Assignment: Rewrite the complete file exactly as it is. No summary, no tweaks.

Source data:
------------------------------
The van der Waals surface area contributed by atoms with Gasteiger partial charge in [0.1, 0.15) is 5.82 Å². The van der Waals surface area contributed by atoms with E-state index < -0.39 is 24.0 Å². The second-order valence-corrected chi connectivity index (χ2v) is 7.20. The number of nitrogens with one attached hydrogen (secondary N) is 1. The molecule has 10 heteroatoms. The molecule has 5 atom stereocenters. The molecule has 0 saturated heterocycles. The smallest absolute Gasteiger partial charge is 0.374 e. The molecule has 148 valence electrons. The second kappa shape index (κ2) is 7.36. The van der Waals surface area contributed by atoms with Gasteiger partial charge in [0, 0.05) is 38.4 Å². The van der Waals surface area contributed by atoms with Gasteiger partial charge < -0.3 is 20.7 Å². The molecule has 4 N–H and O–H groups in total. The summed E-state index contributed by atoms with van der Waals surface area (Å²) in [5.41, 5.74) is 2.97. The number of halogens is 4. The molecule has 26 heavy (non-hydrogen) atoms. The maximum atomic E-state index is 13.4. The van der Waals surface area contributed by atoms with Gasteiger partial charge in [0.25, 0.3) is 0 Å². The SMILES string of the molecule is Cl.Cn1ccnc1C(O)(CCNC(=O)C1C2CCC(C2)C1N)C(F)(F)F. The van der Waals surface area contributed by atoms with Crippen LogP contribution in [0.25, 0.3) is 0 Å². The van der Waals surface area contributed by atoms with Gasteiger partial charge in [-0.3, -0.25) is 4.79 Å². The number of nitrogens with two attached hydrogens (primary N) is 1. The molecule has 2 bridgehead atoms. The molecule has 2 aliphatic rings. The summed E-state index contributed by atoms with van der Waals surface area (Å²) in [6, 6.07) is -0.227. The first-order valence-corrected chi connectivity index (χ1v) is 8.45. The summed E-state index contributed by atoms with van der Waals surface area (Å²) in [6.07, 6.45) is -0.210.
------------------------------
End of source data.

The van der Waals surface area contributed by atoms with Gasteiger partial charge in [0.1, 0.15) is 5.82 Å². The van der Waals surface area contributed by atoms with E-state index < -0.39 is 24.0 Å². The second-order valence-corrected chi connectivity index (χ2v) is 7.20. The number of nitrogens with one attached hydrogen (secondary N) is 1. The molecule has 10 heteroatoms. The molecule has 5 atom stereocenters. The molecule has 0 saturated heterocycles. The smallest absolute Gasteiger partial charge is 0.374 e. The molecule has 148 valence electrons. The second kappa shape index (κ2) is 7.36. The van der Waals surface area contributed by atoms with Gasteiger partial charge in [0, 0.05) is 38.4 Å². The van der Waals surface area contributed by atoms with Gasteiger partial charge < -0.3 is 20.7 Å². The molecule has 4 N–H and O–H groups in total. The summed E-state index contributed by atoms with van der Waals surface area (Å²) in [5.41, 5.74) is 2.97. The number of halogens is 4. The molecule has 26 heavy (non-hydrogen) atoms. The maximum atomic E-state index is 13.4. The van der Waals surface area contributed by atoms with Gasteiger partial charge in [0.25, 0.3) is 0 Å². The SMILES string of the molecule is Cl.Cn1ccnc1C(O)(CCNC(=O)C1C2CCC(C2)C1N)C(F)(F)F. The van der Waals surface area contributed by atoms with Crippen LogP contribution in [0.25, 0.3) is 0 Å². The van der Waals surface area contributed by atoms with Gasteiger partial charge in [-0.3, -0.25) is 4.79 Å². The number of nitrogens with two attached hydrogens (primary N) is 1. The molecule has 2 bridgehead atoms. The molecule has 2 aliphatic rings. The summed E-state index contributed by atoms with van der Waals surface area (Å²) in [6, 6.07) is -0.227. The first-order valence-corrected chi connectivity index (χ1v) is 8.45. The summed E-state index contributed by atoms with van der Waals surface area (Å²) in [6.07, 6.45) is -0.210.